A key element of Japanese business culture is the business card. This has
been a difficult part of business for me to master. I tend to leave the
cards in the office at key times. They just aren't an important thing for
me to consider. To alleviate the problem, I purchased a business card
holder. The sole purpose of this mini-wallet is to hold your business cards
for distribution and give you a place to store cards. I wanted to have a
card holder to assure that I would always carry the cards with me. This is
critical to operating in Japan. Going without cards is like forgetting to
put on pants.
There is even a subtle ritual to giving and receiving the cards. When you
give a card, you hold it with both hands, assuring that the lettering on the
card faces the recipient. You slowly extend the card toward the recipient.
When you receive a card, you accept the card with two hands. You carefully
read the card, nod your approval, (an interesting process when you can't
read many of the cards) and hold onto it throughout the meeting. You must
be careful not to simply place the card in your pocket, since that is
considered extremely disrespectful.
It's a fascinating social phenomenon. Foreigners in Japan must be very
careful to observe this ritual to assure they don't alienate the people they
deal with. I believe I have it mastered now, but I am sure that I will
learn an addendum to this procedure in the near future. With many of the
social rituals here, the more you go through it, the more details emerge.
Business ettiquette in the US is much less complex than it is here. The
same type of formality exists, but in Japan, it's much more structured and
rigorous. Every tiny move you make has some significance. As an American
here, I find myself examining every little thing I do under a microscope. I
am sure that I am still making some mistakes, but foreigners are _generally_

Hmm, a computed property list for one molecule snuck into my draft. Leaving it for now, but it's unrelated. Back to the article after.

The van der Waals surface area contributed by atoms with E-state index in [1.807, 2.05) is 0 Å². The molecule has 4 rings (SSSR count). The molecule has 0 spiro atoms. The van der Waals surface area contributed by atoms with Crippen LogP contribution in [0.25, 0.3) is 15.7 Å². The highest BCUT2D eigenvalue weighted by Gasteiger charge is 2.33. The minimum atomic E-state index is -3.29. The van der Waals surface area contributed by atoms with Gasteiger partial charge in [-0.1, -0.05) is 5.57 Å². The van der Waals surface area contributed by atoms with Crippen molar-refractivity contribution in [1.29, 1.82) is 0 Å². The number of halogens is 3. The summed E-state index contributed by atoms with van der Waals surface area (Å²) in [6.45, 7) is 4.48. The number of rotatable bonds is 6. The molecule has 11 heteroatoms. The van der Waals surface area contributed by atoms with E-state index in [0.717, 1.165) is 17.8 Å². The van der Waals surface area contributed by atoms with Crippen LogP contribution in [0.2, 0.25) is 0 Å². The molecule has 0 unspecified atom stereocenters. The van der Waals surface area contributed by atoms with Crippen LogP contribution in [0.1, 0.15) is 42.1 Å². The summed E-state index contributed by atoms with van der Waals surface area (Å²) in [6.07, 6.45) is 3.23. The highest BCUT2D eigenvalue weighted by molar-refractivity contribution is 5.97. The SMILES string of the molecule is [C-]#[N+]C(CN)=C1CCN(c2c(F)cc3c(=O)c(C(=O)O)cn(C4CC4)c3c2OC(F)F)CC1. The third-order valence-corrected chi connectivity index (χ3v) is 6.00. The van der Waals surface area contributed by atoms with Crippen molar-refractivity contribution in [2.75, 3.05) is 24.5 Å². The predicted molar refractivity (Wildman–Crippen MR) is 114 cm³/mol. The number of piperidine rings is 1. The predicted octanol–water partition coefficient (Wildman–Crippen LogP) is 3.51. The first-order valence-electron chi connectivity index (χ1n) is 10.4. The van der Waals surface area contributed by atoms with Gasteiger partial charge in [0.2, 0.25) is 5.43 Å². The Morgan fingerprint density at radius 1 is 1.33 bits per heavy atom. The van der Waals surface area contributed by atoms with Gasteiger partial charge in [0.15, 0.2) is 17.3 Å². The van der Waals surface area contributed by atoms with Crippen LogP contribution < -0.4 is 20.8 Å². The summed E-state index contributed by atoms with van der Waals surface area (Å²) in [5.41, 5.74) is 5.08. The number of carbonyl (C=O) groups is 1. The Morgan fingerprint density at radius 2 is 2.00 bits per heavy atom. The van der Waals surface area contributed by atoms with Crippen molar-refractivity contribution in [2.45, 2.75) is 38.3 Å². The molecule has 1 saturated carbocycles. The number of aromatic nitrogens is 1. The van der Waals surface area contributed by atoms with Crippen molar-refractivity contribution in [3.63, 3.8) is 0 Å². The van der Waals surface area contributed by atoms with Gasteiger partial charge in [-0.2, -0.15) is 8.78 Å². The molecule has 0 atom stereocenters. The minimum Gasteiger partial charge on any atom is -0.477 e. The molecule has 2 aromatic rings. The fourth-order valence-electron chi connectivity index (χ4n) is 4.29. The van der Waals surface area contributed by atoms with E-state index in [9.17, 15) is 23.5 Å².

given some freedom from the social rigors that are so important to Japanese
society. Still, I would like to master these rituals so I can feel fairly
confident when dealing with Japanese businesspeople.
With preparation I had in these forms of etiquette, I set out for my second
round of tours in Tokyo. On the agenda today were a visit to St. Luke's
Hospital and Johnson & Johnson. Again, the train left Kamogawa at 7:38 AM
and arrived in Tokyo around two hours later. Chiaki accompanied me on this
journey to serve as guide and interpreter. We arrived at St. Luke's around
10:00. From the outside, St Luke's looked very different from other
Japanese hospitals. Foremost, there were lots of plants surrounding the
hospital, giving it a more comfortable feel. There was also a giant cross
on top of the hospital, clearly showing the organization's affiliation.
The inside of St. Luke's was also atypical of Japanese hospitals. The lobby
was large, open, and like a hotel. The hospital elements were hidden away.
The rooms were all private. Most Japanese hospital rooms house two to four
people. This difference has some important implications for infection
control. Each room at St. Luke's had a TV, which is often not the case in
Japanese hospital rooms. At Kameda, you check out the TV by the day and pay
a fee for its use.
St. Luke's also lacked the clutter in the hallways and sterile, white walls
that typify Japanese hospitals. It looked like the best American hospitals.